[0004] The present invention includes a position/motion sensor, such as for use in an electronically controlled toy. The sensor has a housing that defines, in part, an annular track. A cylindrical contact roller is contained within the annular track. The roller indicates motion, or relative position, by electrically coupling electrical contact strips arranged adjacent to the annular track. The contact strips are typically included in a plate that is coupled with the housing. A circuit board, or boards, is also typically coupled with the plate and may transmit electrical signals to and from the contact strips to indicate motion or relative position of the sensor and, in turn, a toy in which such a sensor is employed. In two of the depicted embodiments, a position/motion sensor is included in a doll and a toy vehicle.

[0005] The advantages of the present invention will be understood more readily after a consideration of the drawings and the Detailed Description.

BRIEF DESCRIPTION OF THE DRAWINGS

[0006]FIG. 1 is a drawing illustrating an exploded view of a position/motion sensor according to the present invention.

[0007]FIG. 2 is a drawing illustrating an isometric, partially sectioned, assembled view of the sensor illustrated in FIG. 1.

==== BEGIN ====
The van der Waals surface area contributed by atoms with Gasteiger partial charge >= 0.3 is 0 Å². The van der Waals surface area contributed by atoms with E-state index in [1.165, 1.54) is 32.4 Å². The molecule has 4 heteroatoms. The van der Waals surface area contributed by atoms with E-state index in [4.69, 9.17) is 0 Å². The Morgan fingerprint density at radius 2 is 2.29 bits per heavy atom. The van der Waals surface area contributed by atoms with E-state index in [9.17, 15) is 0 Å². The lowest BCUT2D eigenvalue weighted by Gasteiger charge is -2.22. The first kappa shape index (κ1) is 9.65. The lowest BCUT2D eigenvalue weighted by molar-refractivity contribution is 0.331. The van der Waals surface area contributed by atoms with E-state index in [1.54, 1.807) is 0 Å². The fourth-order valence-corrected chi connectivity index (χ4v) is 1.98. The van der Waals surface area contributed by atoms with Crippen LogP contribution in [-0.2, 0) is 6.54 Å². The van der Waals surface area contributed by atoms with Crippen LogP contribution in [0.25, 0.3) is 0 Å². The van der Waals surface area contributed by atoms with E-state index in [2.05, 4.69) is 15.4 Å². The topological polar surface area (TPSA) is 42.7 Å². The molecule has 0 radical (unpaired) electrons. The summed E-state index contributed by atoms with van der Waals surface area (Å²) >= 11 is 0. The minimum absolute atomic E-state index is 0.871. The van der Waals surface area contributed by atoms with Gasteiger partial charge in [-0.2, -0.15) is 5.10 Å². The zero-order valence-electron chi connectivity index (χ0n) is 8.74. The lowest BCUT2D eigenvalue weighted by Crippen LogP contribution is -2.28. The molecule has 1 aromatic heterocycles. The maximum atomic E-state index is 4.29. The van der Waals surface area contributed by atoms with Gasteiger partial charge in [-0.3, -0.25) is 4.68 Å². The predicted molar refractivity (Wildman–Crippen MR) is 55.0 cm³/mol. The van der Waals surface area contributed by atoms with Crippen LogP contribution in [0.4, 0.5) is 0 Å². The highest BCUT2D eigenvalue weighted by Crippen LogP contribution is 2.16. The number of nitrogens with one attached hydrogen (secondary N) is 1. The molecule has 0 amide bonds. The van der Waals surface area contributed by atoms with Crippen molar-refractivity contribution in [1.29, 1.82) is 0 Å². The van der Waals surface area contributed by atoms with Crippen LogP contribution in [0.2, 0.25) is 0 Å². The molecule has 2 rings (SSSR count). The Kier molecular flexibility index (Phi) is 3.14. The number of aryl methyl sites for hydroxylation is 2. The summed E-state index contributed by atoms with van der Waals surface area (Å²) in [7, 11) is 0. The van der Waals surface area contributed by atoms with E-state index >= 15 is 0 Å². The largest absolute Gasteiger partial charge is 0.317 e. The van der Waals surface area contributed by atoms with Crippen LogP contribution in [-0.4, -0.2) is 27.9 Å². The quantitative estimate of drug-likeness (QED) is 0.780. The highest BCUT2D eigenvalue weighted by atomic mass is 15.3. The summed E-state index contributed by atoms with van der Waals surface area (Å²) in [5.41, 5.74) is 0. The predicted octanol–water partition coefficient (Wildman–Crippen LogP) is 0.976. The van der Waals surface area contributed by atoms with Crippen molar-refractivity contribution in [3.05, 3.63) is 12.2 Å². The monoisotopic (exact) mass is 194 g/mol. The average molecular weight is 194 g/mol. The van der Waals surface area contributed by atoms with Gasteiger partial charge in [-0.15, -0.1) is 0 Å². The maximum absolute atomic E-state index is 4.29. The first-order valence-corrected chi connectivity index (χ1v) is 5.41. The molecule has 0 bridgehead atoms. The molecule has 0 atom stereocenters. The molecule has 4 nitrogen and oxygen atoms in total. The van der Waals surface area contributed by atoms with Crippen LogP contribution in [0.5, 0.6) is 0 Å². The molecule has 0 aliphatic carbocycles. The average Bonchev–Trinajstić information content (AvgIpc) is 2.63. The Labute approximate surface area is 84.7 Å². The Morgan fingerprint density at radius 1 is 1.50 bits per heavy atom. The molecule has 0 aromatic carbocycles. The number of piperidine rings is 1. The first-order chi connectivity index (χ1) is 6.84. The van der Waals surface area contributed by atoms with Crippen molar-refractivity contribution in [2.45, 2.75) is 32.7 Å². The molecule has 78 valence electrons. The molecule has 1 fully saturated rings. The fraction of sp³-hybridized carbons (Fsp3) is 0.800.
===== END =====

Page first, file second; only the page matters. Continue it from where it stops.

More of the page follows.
[0008] FIGS. 3-5 are drawings illustrating the movement of a cylindrical contact within the sensor depicted in FIGS. 1 and 2 as the sensor is rotated.

[0009] FIGS. 6-9 are sectional drawings of the sensor depicted in FIGS. 1 and 2 illustrating various electrical contact strip configurations.

[0010]FIG. 10 is a drawing illustrating an isometric view of an alternative position/motion sensor according to the present invention.

[0011]FIG. 11 is a drawing illustrating a top-side, exploded view of a housing, plate and contact of the sensor illustrated in FIG. 10.

[0012]FIG. 12 is a drawing illustrating an isometric assembled view of another alternative embodiment of a position/motion sensor according to the present invention.

[0013]FIG. 13 is a drawing illustrating a top-side, exploded view of a housing, plate and contact of the sensor illustrated in FIG. 12.

[0014]FIG. 14 is a drawing illustrating an embodiment of a doll according to the present invention.

[0015]FIG. 15 is a drawing illustrating an embodiment of a toy vehicle according to the present invention.